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Rubio, Cruz, Colleagues Slam Biden Administration for Renewed Aid Despite Palestinian Authority Funding for Terrorists

Apr 8, 2021 | Press Releases

Miami, FL — U.S. Senators Marco Rubio (R-FL) and Ted Cruz (R-TX), along with 16 Republican colleagues, sent a letter to U.S. Secretary of State Antony Blinken in response to President Joe Biden’s plan to send a reported $75 million in general economic support payments from the United States Agency for International Development and the U.S. State Department into territories controlled by the Palestinian Authority and the Iran-backed terrorist group Hamas. 
For a full list of co-signers, click here
The full text of the letter is below. 
Dear Secretary Blinken,
We write with concern regarding plans by the Biden-Harris administration to pour hundreds of millions of American taxpayer dollars into territories controlled by the Palestinian Authority (PA) and the Iran-backed terrorist group Hamas. We call on you to halt these expenditures until the State Department accounts for statutory restrictions and remedies known deficiencies in the distribution of such assistance, which have for years promoted and facilitated terrorism against Americans and Israelis.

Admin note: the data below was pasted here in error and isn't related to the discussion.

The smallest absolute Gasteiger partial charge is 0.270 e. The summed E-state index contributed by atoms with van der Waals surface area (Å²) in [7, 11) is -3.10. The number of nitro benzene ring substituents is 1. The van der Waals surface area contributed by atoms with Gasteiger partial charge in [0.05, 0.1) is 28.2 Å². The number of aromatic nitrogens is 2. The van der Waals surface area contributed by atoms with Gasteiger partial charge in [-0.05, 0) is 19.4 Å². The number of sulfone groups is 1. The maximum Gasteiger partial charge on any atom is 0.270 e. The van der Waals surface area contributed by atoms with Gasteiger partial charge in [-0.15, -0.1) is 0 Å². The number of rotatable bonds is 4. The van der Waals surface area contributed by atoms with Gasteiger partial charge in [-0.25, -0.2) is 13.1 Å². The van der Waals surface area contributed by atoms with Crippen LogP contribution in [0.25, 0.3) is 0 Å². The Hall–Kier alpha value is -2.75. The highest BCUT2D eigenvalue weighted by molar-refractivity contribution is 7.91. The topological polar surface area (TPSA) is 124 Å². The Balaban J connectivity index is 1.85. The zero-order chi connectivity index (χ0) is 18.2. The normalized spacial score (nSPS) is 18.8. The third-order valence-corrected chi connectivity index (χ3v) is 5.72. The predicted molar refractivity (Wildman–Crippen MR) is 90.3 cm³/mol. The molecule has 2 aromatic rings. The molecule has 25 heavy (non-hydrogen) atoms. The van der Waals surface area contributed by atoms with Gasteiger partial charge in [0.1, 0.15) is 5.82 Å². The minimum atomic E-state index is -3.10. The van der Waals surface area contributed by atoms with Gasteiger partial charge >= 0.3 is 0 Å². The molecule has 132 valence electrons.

On March 29, the Associated Press (AP) revealed that the State Department and United States Agency for International Development (USAID) had notified Congress of their intention to provide $75 million to the Palestinians in general economic support. The notification had been transmitted without public acknowledgement, and the State Department repeatedly and publicly declined to comment about it when asked by reporters. In contrast, the week before, the State Department had publicly and repeatedly announced a $15 million program to assist Palestinians in containing the COVID-19 pandemic. On April 6, the AP revealed and detailed another congressional notification related to Palestinian aid that had been transmitted without public acknowledgement, this one for $40 million for security and law enforcement. On April 7, the State Department issued a statement confirming the reported aid and some of the details.